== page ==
Raising Employee Productivity
In L.A., City Management is ineffective. City employees are less productive than they could be. And the City budget keeps growing. Something must be done.
The question is, “Where to begin?” Well, since 60 percent of the annual budget goes for employees, it may be useful to check out how that chunk of the budget is managed. Does the City treat employees the way Peters and Waterman suggest in their book, In Search of Excellence?
— “Treat people as adults. Treat them as partners. Treat them with dignity. Treat them with respect. Treat them … as the primary source of productivity gains. These are the fundamental lessons from the excellent companies’ research. In other words … if you want productivity, you must treat your workers as your most important asset.”
When pressed, City Management does agree that employees are an important asset. But does a grudging acknowledgement of their worth motivate employees? Well, in a recent edition of Workforce Management, David Greenberg wrote:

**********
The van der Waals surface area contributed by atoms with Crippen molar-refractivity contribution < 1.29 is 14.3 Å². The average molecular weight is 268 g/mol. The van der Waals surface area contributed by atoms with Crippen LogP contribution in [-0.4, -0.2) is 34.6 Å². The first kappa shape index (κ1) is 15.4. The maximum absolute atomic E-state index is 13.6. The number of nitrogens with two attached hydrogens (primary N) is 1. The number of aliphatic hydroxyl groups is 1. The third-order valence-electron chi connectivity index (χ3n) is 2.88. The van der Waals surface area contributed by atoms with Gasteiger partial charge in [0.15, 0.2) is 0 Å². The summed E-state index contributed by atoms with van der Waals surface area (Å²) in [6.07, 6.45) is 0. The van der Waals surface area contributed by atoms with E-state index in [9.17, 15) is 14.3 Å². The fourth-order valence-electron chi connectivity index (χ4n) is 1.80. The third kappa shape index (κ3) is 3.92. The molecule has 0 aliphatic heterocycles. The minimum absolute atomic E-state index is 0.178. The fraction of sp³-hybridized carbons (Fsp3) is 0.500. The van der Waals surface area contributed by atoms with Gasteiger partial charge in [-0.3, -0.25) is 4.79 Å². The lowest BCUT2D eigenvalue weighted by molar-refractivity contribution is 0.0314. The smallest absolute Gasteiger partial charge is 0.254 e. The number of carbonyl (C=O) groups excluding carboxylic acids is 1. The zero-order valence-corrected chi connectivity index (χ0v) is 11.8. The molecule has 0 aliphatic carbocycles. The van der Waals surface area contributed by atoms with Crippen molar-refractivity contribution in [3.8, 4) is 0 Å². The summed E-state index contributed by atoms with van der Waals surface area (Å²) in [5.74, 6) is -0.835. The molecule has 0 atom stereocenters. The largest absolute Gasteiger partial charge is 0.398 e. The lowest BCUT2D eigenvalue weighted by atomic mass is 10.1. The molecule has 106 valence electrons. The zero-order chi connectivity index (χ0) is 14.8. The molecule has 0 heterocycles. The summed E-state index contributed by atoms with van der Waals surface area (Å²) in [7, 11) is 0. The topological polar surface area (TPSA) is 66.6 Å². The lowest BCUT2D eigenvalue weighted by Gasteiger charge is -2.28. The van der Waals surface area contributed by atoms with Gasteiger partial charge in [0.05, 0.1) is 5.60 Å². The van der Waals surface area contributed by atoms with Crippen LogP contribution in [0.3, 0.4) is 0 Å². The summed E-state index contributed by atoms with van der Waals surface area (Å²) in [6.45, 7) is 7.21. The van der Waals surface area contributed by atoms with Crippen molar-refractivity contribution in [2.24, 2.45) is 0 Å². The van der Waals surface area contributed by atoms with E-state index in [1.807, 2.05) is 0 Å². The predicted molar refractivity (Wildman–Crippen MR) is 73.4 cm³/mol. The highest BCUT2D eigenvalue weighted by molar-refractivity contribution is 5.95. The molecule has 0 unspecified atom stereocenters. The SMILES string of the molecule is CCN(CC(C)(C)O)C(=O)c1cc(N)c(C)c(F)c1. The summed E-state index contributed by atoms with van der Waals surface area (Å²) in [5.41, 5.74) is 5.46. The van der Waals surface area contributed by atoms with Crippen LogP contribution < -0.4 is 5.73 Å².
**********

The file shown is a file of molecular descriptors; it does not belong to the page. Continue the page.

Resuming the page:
— “…Empowerment and a compelling mission help fire up the troops…. It can be a real differentiator when companies succeed in communicating and demonstrating to their people that each of them is playing an important role in something significant.”
City employees need to feel that they, and their work, are important. But based on a comment adapted from Dr. Lawler’s book, The Ultimate Advantage: Creating the High-Involvement Organization, employees need more than recognition:
— “People give more to their own work when they have more to say in how the company is run. Organizations can achieve maximum effectiveness through employee involvement. Thus, high-involvement management is not just a good idea — it’s an economic necessity.”
As a first effort in high-involvement management, department managers could invite employees to help set performance standards for their own jobs. Such an effort would turn employees into partners. It would boost employee morale and productivity. And by abandoning their antiquated, trait-based ratings, managers would greatly improve the management of employee performance.
The Mayor’s proposed budget for 2013-14, if approved by the City Council, would authorize the expenditure of $7.6 Billion. More than $4 Billion would go to support an under-achieving workforce. Something must be done — now!
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